Karl’s Ying and Yang Cottage Pie

Jan asked for a “healthier” shepherd’s pie for dinner on a weeknight. By “healthier” she meant no lamb or beef and no white potatoes. I decided to use ground turkey as my meat and—since I still wanted a Russet potato topping—I would make a fifty-fifty topping with sweet potatoes.

Karl’s Ying and Yang Cottage Pie

Karl’s Ying and Yang Cottage Pie

I have struggled with the naming pies like this. I now know that a proper shepherd’s pie is only made with lamb. When I made a pie like this with beef I posted it as a shepherd’s pie, but further reading tells me that it is more correctly a Cottage pie. These pies—by whatever name—are basically a minced meat stew topped with mashed potatoes—they were originally a dish to make with the leftover meat and potatoes of a feast day.

Usually when I make these pies I make enough to feed 6-8 people, filling an 8″ x 13″ pan. As this was a weekday meal, I wanted to simplify and reduce the dish to feed only four—Eilene was having a friend over—actually, I ended up feeding five, because another friend dropped by unexpectedly. I reduced the recipe to fit into an 8″ x 8″ baking pan.

After Dinner Note: While my Ying and Yang were not as smooth as I wanted and I had a side leak, it was close enough that Eilene’s Asian friend instantly recognized it.

Karl’s Ying and Yang Cottage Pie


Potato Toppings

1 large Idaho potato, peeled and chunked
1 medium sweet potato, peeled and chunked
1 tsp. Kosher salt, separate uses

2 Tbs. butter, separate uses
1 large egg, beaten,
¼ cup warmed milk or cream


4 Tbs. butter, separate uses
¾ lb. ground turkey

1 onion, diced
½ tsp. Kosher salt
1 rib celery, diced
1 small carrot, shredded
½ lb. green beans, cut into ¼ inch pieces
2 cloves garlic, chopped finely

½ tsp. thyme
½ tsp. chervil
½ tsp. black pepper, or to taste
12 oz. (1 jar) turkey gravy (I took the short cut of using Heinz)


1. Peel and chop the potatoes them into medium, even chunks.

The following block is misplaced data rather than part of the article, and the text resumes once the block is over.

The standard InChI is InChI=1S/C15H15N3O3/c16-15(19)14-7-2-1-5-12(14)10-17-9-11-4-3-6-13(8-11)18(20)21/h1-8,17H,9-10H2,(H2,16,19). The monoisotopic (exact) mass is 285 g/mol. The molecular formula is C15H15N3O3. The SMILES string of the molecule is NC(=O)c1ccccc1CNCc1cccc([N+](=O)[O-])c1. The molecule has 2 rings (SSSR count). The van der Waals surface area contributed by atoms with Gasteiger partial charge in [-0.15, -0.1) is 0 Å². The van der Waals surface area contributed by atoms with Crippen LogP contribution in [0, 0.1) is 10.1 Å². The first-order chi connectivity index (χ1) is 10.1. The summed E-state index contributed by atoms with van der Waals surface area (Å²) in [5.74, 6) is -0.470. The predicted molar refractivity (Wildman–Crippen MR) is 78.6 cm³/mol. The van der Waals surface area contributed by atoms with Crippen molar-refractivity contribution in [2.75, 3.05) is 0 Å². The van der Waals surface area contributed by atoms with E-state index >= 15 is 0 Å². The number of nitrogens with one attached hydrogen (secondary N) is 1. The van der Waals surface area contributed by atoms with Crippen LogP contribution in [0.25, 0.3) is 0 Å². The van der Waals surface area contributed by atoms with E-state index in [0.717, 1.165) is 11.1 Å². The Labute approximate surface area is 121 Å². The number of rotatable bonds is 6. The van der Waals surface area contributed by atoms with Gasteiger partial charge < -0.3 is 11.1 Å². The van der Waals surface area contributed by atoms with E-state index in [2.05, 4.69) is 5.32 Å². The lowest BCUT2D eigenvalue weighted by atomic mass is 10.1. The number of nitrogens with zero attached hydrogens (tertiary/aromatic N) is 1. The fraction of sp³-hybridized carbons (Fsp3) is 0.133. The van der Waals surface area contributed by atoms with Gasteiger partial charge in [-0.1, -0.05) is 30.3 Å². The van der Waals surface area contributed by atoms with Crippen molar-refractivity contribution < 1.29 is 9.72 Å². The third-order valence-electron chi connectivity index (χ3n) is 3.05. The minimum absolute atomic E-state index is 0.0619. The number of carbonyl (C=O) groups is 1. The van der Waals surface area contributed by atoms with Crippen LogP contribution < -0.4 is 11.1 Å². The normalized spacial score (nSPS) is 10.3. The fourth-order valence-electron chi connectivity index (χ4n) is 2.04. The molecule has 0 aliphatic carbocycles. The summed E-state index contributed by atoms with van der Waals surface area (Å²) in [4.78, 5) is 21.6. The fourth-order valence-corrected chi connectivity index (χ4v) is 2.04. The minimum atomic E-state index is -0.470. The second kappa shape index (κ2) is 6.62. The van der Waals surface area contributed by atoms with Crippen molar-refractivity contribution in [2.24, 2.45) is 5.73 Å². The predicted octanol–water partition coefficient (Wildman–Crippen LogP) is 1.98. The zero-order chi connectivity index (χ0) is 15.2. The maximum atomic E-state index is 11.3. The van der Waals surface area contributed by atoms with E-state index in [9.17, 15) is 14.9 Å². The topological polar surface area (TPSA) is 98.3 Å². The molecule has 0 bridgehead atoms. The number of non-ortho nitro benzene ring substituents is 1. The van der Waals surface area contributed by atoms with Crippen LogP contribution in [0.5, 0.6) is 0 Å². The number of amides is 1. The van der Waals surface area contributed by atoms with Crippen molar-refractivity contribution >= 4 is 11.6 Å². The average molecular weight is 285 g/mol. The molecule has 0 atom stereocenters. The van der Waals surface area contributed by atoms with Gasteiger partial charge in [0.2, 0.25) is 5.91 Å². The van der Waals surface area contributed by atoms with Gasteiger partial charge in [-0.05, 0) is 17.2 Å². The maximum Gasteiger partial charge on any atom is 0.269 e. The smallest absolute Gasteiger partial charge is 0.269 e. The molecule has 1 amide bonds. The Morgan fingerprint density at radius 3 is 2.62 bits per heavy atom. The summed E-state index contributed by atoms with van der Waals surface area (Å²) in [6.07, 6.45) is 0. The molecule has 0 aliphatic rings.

2. Put the Russets and sweet potatoes into separate small pots and cover them with water.

3. Add ½ teaspoon of salt into each pan and set them on the stove.

Note: Do not turn on the burners at this time.

Tip: Prep, measure, and reserve all of your ingredients at this point.

4. Melt one tablespoon of butter into a deep, large skillet over medium-high heat.

5. Form the ground turkey into a single large patty.

Tip: This is an America’s Test Kitchen technique that allows you to get the flavor benefit of the Maillard reaction without turning all of your meat into dry, hard, little rocks.

6. Brown the meat patty well on both sides.

7. Transfer the meat to a bowl when done and reserve.

Tip: After the turkey has cooled break it into small bite sized pieces.

8. Deglaze the pan with one tablespoon of water and pour any remaining liquid into the bowl.

9. Add two tablespoons of butter to the pan and sauté onions with the salt, over medium high heat, until they are just starting to pick up some color (about 5 minutes).

10. Turn the potatoes on to high heat at this point.

Tip: When the pots come to a boil, cover them, and turn the heat down to medium low.

Note: After 12-15 minutes check the potatoes for doneness.

11. Add the celery, carrot, and green beans to the onions.

12. Continue sautéing until the vegetables have softened, about 5 minutes.

13. Scrape the vegetables to the edges of the pan and add the last of the butter.

14. Sauté the garlic in the hole in the center of the pan until fragrant, about one minute.

15. Stir the garlic into the vegetables.

16.  Add the thyme, chervil, and pepper to taste into the pan.

17. Stir in the turkey and gravy and simmer the stew for a few minutes.

18. By this time the potatoes should be close to being done.

Tip: When the potatoes are done, a knife will slide into the largest piece easily.

19. Drain the potatoes and return them to their respective pots.

Tip: Mash one type of potato at a time.

20. Rice the potatoes into their respective pots.

Tip: A potato ricer looks like a very large garlic press. I consider it a must-have to produce smooth, fluffy potatoes.

21. Scramble one egg into a small measuring cup.

22. Warm and mix the milk into the scrambled egg.

Tip: You do not want the milk to be so hot that it cooks the egg, but you do not want the milk to be refrigerator cold.

23. Use the residual heat of the potatoes to melt one tablespoon of butter into each mound of mashed potatoes.

24. Gently mix half of the egg/milk mixture into each type of potatoes.

Tip: Do not over mix the Russet potatoes or they will turn “gluey.”

25. While stew is simmering, set the oven rack to the middle of the oven and preheat oven.

26. Pour the stew into a Pam-ed 8″ x 8″ baking pan.

27. Spoon each type of potato over half of the pan in a Yin-Yang pattern.

Tip: Use a dampened spatula to smooth out the potatoes.

Note: Scoop out a dot in the center of each side to place in the other side to complete the  Yin-Yang pattern.

28. Place casserole in the oven and broil until the potatoes are golden brown and crusty (about 15 to 20 minutes).

29. Let the pan cool for 10 minutes before serving.


Filed under California Fusion, Main Dishes, Potatoes, Poultry, Turkey, Weeknight

2 responses to “Karl’s Ying and Yang Cottage Pie

  1. Pingback: Karl’s Rustic Shepherd’s Pie | Jabberwocky Stew

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